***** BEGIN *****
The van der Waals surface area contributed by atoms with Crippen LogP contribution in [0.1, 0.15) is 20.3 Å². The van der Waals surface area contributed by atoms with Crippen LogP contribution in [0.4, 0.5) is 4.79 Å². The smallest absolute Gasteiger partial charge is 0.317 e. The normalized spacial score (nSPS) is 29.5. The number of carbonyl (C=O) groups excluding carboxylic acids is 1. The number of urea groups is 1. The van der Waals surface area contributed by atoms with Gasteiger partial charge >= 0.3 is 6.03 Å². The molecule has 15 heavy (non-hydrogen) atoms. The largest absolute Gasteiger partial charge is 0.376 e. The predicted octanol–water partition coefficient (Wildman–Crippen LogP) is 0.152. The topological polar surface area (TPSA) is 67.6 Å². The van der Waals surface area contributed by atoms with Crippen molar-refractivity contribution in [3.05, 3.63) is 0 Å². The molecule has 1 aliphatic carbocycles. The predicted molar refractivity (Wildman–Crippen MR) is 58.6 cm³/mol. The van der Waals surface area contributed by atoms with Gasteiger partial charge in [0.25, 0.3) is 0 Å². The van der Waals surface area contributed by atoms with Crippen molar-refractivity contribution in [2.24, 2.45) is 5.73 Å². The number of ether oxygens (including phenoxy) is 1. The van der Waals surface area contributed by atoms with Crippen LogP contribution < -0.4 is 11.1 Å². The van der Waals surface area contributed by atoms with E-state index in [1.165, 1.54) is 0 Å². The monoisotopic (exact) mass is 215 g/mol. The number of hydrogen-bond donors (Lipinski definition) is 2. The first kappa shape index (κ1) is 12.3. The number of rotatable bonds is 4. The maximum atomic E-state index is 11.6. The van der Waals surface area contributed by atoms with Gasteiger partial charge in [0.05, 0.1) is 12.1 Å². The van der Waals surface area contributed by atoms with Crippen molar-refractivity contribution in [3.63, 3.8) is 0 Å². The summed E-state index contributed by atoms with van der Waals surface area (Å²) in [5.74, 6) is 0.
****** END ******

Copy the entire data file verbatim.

The van der Waals surface area contributed by atoms with Crippen LogP contribution in [0.1, 0.15) is 20.3 Å². The van der Waals surface area contributed by atoms with Crippen LogP contribution in [0.4, 0.5) is 4.79 Å². The smallest absolute Gasteiger partial charge is 0.317 e. The normalized spacial score (nSPS) is 29.5. The number of carbonyl (C=O) groups excluding carboxylic acids is 1. The number of urea groups is 1. The van der Waals surface area contributed by atoms with Gasteiger partial charge >= 0.3 is 6.03 Å². The molecule has 15 heavy (non-hydrogen) atoms. The largest absolute Gasteiger partial charge is 0.376 e. The predicted octanol–water partition coefficient (Wildman–Crippen LogP) is 0.152. The topological polar surface area (TPSA) is 67.6 Å². The van der Waals surface area contributed by atoms with Crippen molar-refractivity contribution in [3.05, 3.63) is 0 Å². The molecule has 1 aliphatic carbocycles. The predicted molar refractivity (Wildman–Crippen MR) is 58.6 cm³/mol. The van der Waals surface area contributed by atoms with Gasteiger partial charge in [0.25, 0.3) is 0 Å². The van der Waals surface area contributed by atoms with Crippen molar-refractivity contribution in [2.24, 2.45) is 5.73 Å². The number of ether oxygens (including phenoxy) is 1. The van der Waals surface area contributed by atoms with Crippen LogP contribution < -0.4 is 11.1 Å². The van der Waals surface area contributed by atoms with E-state index in [1.165, 1.54) is 0 Å². The monoisotopic (exact) mass is 215 g/mol. The number of hydrogen-bond donors (Lipinski definition) is 2. The first kappa shape index (κ1) is 12.3. The number of rotatable bonds is 4. The maximum atomic E-state index is 11.6. The van der Waals surface area contributed by atoms with Gasteiger partial charge in [0.05, 0.1) is 12.1 Å². The van der Waals surface area contributed by atoms with Crippen molar-refractivity contribution in [3.63, 3.8) is 0 Å². The summed E-state index contributed by atoms with van der Waals surface area (Å²) in [5.74, 6) is 0.